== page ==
Over the past couple of years, I’ve been doing ethnographic studies with kids to try to establish their digital habits and how we may use that knowledge to design more interfaces that takes their behavior and practice patterns into account.
As part of my research, I did a survey study with the parents of kids across Europe, the US and Canada. And while I realise that my sample size of 160 is not sufficient to establish a 100% valid foundation, I believe that it still serves as a starting point and a strong indicator of what a larger study would potentially reveal.
In the following, I will share some of the key insights from the survey for those who might find them useful.
I have a love/hate relationship with personas. Mostly, I hate them. And I know that I’m not the only one. But there is a great alternative: video portraits! This post will explain what they are, why they make sense, and how to create them.
This morning I was hit by a severe door slam. I was checking my twitter stream on my iPhone and saw this tweet from @morgenthaler (translated from Danish):
“I have given @alternativet my signature underskriv.alternativet.dk.
I think more people should do that”
I don’t know Jeppe in person, but from his tweets it’s clear that he is an idealistic person with high moral standards. So I wanted to see what he had supported.
A click on the link resulted in a pages that stated:
“We are sorry, but the digital petition doesn’t work on mobile and certain older browsers”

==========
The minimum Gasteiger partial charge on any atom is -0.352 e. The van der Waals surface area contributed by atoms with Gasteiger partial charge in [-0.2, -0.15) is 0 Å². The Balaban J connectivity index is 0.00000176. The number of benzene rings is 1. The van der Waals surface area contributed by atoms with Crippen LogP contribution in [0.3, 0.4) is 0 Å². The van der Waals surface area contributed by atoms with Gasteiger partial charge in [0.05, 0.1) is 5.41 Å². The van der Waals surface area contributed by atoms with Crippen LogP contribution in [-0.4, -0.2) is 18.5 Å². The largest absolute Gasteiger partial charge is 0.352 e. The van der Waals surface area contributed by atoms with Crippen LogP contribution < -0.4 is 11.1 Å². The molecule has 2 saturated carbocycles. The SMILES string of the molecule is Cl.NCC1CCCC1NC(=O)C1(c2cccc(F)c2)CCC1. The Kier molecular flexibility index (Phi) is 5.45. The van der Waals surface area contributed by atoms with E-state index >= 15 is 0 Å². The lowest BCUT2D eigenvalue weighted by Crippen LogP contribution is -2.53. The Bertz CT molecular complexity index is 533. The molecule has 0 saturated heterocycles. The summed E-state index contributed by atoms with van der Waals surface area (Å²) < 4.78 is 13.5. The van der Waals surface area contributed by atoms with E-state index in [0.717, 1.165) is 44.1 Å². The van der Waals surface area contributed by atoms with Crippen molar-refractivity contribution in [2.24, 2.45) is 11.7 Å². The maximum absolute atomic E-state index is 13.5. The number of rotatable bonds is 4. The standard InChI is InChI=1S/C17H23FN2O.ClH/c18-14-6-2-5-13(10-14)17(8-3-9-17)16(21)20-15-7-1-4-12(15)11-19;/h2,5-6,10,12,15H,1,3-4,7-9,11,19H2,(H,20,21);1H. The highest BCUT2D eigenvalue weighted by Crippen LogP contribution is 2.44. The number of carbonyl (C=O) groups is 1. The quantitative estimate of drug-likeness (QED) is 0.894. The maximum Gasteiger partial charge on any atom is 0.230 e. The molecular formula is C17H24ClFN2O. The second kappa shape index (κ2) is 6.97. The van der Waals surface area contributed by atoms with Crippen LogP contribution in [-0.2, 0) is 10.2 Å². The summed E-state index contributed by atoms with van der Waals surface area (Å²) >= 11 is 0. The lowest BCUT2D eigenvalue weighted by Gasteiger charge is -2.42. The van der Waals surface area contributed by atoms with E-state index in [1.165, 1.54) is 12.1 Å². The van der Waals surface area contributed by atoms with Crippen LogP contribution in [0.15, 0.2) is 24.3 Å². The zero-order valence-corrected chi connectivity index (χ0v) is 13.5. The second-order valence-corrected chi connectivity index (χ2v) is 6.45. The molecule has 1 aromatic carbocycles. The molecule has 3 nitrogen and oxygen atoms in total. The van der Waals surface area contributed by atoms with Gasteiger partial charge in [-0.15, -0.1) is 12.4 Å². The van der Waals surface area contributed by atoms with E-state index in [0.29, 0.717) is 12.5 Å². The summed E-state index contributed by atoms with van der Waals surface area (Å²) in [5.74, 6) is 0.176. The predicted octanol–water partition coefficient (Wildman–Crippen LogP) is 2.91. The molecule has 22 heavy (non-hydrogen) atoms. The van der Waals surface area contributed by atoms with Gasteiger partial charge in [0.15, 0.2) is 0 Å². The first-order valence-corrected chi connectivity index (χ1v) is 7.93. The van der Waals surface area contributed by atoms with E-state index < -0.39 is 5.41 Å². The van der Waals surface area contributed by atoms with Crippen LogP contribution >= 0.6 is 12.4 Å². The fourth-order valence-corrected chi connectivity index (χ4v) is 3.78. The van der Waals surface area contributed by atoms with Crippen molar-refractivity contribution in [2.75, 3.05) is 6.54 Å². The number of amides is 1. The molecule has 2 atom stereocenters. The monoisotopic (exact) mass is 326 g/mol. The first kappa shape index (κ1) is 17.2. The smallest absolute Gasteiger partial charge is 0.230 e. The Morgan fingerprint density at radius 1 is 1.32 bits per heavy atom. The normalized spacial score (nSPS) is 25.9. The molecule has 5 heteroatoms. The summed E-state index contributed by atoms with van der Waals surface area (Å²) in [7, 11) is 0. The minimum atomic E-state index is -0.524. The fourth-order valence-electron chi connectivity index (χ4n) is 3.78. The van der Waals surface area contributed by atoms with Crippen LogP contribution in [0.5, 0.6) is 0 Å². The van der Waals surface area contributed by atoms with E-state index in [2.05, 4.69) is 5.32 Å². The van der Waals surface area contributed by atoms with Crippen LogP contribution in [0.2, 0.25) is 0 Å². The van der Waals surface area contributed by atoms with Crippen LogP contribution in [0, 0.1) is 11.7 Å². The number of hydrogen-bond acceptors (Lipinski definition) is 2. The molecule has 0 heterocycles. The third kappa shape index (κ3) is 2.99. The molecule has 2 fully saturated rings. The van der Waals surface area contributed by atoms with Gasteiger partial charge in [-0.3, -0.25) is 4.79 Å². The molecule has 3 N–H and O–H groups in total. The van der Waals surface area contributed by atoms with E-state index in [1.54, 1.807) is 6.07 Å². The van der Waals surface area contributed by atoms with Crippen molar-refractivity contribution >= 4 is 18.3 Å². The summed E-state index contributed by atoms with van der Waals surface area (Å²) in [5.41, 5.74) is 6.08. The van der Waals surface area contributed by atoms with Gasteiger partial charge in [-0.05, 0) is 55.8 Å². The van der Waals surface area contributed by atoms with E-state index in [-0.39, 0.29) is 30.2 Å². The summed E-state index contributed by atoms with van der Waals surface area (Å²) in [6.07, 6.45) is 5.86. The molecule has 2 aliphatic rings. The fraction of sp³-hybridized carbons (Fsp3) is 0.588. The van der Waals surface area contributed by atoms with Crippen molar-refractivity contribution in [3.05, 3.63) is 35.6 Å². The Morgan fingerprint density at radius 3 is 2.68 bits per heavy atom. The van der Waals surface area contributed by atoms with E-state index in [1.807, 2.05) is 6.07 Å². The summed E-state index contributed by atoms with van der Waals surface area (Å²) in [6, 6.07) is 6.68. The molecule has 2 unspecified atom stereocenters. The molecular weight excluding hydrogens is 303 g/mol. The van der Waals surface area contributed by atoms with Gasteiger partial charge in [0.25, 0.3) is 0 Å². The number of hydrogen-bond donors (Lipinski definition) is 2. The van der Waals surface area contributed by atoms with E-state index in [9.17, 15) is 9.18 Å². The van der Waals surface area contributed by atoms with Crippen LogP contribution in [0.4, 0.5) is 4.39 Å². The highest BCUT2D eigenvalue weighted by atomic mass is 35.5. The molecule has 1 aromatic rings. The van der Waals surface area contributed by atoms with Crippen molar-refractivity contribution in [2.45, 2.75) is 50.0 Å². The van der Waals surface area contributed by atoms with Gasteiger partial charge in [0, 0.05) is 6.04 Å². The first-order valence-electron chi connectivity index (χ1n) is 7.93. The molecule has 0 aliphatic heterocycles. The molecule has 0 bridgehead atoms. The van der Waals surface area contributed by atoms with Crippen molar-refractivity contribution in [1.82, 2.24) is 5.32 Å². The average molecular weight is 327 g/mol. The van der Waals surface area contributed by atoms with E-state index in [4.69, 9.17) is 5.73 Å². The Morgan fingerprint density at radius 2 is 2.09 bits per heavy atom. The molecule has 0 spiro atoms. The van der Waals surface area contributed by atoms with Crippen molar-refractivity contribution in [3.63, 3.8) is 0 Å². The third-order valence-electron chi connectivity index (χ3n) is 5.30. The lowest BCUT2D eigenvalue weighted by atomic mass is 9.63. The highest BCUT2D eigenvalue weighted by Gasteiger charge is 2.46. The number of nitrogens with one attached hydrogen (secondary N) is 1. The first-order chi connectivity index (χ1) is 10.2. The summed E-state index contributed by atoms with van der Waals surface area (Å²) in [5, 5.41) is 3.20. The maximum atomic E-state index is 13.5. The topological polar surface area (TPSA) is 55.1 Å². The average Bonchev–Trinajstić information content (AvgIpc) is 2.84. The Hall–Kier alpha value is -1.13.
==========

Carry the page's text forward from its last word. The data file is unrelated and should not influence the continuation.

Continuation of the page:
Door slam. And not a single explanation of what “Alternativet” is.
So I left. And I presume I won’t be the only user they refuse to let in.
For the past 6 months I’ve been taking a Master’s class in computer games, and as part of that, I’ve been writing a range of papers on various topics. All of them circle around kids and games, because I find it interesting (I believe in working with what is close to your heart).
Recently I’ve been looking into learning games for kids, and it has struck me how boring most of them (well, all of them, truthfully!) are.
Last year I worked on a prototype developed for young kids in the age of 5 to 8.
I did a lot of prototype testing during the process, and I’m going to share my experiences about that in this post.
This blog post has been underway for quite some time. It started last year when I was asked to do a talk about presentation skills at the annual conference in our teacher’s association.
As I sat down to prepare my talk, the first thing I did was put myself in the position of my audience (= teachers in the multimedia design field, like myself) – because that’s what you should always do when preparing a presentation
Over the past three days, I’ve posted 3 blog posts with Presentation Ninja Tricks, and I’ve gotten a lot of positive feedback on it – thank you :)
However, as Dennis B. Petersen pointed out to me, my posts, as any other he has read about presentation skills, are primarily focused on presentations for larger audiences. But, Dennis asked me, where are the tips for presentations with very limited audiences such as a meeting between a consultant and client, or a daily presentation in an organization? Presentations that to a great extent also function as a direct delivery of information and documentation?
I love turquoise. It’s such a vibrant, living color. So when I made my MOO cards, I decided I wanted to make them in a simple monochrome turquoise color scheme.